1. Not finding help here? Sign up for a free 30min tutor trial with Chegg Tutors
    Dismiss Notice
Dismiss Notice
Join Physics Forums Today!
The friendliest, high quality science and math community on the planet! Everyone who loves science is here!

Veryfiy Picard's Theorem

  1. Oct 6, 2013 #1
    1. The problem statement, all variables and given/known data
    Verify Picard's Theorem for cos(1/z) at z = 0


    2. Relevant equations
    The theorem:

    3. The attempt at a solution
    I have a solution that I don't understand (from a manual). What the manual does is break out z to get
    [tex]z = \frac{1}{log(c\pm \sqrt{c^2-1}}[/tex] for an arbitrary complex constant c. Getting there is trivial enough but I don't get the conclusion.

    I understand that you can make z arbitrarily small by choosing a k high enough in the logarithm, but intuitively I'd think cos(z) wouldn't leave [-1, 1] no matter how fast it jumped between them. Intuition be damned, I can't see the reasoning at all. Because I can get a very large input in the cosine function I know the function can output any complex number? How?

    Guessing it's something rather silly I'm missing here but there you go.
    Any help would be appreciated, cheers.
     
  2. jcsd
  3. Oct 6, 2013 #2

    Physics Monkey

    User Avatar
    Science Advisor
    Homework Helper

    I think you're missing the fact that [itex] \cos{w}[/itex] does not necessarily sit in the interval [itex] [-1,1] [/itex] when [itex] w [/itex] is complex. For example, if [itex] w [/itex] is pure imaginary, then [itex] \cos{w} = \cosh{|w|} [/itex].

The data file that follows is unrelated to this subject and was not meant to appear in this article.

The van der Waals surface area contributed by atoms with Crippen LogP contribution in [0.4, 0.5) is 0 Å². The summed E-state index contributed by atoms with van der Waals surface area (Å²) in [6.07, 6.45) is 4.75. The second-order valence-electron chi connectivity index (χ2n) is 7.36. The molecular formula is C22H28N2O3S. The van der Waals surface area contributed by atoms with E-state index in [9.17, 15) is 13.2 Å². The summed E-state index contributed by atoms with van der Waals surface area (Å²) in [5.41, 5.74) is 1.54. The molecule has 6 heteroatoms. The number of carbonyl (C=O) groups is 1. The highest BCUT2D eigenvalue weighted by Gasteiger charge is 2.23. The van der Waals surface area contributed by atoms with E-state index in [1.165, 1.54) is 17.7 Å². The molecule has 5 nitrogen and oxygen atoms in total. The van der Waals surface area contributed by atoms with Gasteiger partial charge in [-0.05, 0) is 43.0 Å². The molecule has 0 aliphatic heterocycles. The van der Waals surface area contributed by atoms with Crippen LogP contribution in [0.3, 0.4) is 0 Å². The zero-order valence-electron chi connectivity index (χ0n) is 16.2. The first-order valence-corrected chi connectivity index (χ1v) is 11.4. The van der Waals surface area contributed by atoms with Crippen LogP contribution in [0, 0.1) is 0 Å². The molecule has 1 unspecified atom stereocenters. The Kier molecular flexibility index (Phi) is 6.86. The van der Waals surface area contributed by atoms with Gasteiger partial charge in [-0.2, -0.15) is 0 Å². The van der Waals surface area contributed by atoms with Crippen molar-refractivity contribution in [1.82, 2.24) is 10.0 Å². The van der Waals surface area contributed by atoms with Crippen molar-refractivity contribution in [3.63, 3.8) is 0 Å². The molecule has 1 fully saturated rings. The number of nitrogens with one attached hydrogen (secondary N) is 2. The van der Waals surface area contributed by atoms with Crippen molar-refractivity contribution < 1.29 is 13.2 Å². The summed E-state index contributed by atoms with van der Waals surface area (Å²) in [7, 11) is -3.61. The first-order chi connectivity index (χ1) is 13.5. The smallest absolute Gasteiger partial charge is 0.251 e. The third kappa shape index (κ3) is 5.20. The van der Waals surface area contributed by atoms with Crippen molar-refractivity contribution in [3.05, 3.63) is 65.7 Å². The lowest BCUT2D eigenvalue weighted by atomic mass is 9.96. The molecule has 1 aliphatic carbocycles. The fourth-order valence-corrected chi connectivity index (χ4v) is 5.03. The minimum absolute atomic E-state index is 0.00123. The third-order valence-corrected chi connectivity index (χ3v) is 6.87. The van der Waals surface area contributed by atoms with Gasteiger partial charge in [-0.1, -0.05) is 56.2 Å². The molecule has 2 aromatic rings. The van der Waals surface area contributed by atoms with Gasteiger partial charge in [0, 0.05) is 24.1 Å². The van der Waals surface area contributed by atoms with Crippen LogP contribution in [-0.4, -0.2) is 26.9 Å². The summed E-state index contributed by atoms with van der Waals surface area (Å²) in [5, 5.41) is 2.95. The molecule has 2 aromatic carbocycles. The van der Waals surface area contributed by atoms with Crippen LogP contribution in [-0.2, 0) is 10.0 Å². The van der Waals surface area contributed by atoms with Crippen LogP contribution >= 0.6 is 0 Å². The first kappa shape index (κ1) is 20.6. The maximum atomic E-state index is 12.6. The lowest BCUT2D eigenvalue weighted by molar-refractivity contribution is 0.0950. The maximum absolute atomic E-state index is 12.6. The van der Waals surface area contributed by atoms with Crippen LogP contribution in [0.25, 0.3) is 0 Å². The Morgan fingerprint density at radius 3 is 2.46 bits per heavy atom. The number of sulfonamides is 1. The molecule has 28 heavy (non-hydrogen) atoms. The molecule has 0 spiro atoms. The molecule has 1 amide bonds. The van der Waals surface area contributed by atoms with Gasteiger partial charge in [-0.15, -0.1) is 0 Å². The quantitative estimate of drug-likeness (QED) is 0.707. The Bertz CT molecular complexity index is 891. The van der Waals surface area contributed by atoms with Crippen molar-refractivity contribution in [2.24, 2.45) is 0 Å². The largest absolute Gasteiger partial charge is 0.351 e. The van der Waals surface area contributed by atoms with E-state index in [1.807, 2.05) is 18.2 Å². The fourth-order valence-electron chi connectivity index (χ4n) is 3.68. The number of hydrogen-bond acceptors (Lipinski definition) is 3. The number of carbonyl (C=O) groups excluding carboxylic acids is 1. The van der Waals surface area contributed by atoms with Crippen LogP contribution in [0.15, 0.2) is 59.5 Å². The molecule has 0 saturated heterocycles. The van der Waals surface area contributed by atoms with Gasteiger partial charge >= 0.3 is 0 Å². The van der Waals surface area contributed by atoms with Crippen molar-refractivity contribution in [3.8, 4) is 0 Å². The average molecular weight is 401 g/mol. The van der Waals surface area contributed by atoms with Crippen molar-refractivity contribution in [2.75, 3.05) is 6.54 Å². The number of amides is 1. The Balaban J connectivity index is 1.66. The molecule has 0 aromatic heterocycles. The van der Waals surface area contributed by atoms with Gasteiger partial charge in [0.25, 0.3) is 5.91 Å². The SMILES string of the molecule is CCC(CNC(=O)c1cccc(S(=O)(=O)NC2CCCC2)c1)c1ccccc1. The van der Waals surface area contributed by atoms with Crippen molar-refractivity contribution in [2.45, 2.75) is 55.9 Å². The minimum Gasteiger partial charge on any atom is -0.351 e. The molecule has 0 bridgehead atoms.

So the point is that you can use the unboundedness from a large imaginary part of [itex] w =1/z[/itex] plus the phase degree of freedom from the real part of [itex] w[/itex] to get more or less any complex number you want.
     
  4. Oct 6, 2013 #3
    You're right, that completely flew me by. Thanks, wasn't that tricky after all.
     
  5. Oct 6, 2013 #4
    First, better define what you mean by Picard's Theorem. He has two, the little one and the big one.

    Little: Every entire function that's not a polynomial has an essential singularity at infinity.

    Big: A function with an essential singularity achieves every value, with at most one exception, infinitely often in any neighborhood of the singularity.

    I think you want the big one.

    First do a Wikipedia on Casorati-Weierstrass, study the example for [itex]e^{1/z}[/itex], then apply that example to your problem.
     
Know someone interested in this topic? Share this thread via Reddit, Google+, Twitter, or Facebook

Have something to add?
Draft saved Draft deleted